Revolved Poses are my favorite core strengthening poses because they build flexibility at the same time as strength, and because they work the entire core, not just “the yabs.” Keep yourself healthy for many more twists to come by following these three rules:
- Stabilize your pelvis by drawing your hips toward one another: I know, my class today collectively got their Scooby faces on for this one. They’ve grown used to me giving the instruction to press their sitting bones or upper legs apart, but drawing together? Eyebrows go up, spines come out of poses, lips purse. No problem: same muscles as pressing the legs apart, but draw together. Draw pelvic floor up…. yes, this is the beginning of Mula Bhanda.
- Inhale, lengthen the spine by lifting the ribcage up equally from the pelvis,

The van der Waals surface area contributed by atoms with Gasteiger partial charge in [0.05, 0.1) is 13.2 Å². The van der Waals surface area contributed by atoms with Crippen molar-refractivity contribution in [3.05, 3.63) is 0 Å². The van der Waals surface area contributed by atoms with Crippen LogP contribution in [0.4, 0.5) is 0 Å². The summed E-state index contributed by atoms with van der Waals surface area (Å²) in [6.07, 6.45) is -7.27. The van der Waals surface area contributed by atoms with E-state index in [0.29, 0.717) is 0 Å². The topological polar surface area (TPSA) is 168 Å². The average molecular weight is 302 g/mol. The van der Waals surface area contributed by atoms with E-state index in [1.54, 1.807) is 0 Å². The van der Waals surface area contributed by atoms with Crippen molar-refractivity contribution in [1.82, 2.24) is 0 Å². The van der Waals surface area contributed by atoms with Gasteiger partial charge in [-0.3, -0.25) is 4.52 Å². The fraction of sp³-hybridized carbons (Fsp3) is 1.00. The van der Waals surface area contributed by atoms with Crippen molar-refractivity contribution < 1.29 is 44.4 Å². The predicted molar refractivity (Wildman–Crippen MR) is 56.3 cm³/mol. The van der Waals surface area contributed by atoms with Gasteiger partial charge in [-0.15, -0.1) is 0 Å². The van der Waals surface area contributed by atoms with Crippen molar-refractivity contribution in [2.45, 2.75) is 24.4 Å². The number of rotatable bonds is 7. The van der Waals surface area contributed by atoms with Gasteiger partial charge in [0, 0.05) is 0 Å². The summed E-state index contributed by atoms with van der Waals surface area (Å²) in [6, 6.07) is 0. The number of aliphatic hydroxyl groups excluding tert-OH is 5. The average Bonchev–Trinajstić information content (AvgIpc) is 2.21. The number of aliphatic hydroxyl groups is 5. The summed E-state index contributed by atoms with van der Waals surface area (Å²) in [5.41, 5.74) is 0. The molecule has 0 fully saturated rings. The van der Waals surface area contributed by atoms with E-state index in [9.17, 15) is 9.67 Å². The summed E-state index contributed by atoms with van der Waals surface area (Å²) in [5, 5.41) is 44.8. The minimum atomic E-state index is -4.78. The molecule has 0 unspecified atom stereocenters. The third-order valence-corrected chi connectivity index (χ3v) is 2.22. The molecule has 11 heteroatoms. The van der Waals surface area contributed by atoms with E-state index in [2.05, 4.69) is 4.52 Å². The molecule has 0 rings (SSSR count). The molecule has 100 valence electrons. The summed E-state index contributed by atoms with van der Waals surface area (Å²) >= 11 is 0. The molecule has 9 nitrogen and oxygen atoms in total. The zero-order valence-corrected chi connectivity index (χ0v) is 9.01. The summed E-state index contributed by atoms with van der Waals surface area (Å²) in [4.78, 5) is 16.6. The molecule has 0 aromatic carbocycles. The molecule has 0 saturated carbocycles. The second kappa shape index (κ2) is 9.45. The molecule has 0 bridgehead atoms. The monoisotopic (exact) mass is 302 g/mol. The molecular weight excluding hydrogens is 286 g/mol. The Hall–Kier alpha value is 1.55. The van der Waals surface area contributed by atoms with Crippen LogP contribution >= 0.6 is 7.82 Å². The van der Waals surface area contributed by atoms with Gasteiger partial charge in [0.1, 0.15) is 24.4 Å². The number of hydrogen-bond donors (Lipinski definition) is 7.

- Exhale, begin to turn from deep in the belly. Drawing your core muscles closer to center, draw one side back and draw the other closer to mid-line. (Find your mid-line by drawing all your muscles close to center on each of 7 successive outbreaths.) After you’ve turned in your belly, begin to use internal – not external, like pressing away – shoulder strength to turn through the thoracic spine, and only then turn your head.
Revolved poses are regenerative alone, and can be used to counter-pose both back and forward bends. Great for digestion and releasing low back and hips, they make for a great night’s sleep. Move slowly and with deep respect for your whole body and your intuition, and you’ll be twistin’ the night away.
- The Twist Hit Number One 50 Years Ago This Week (blogcritics.org)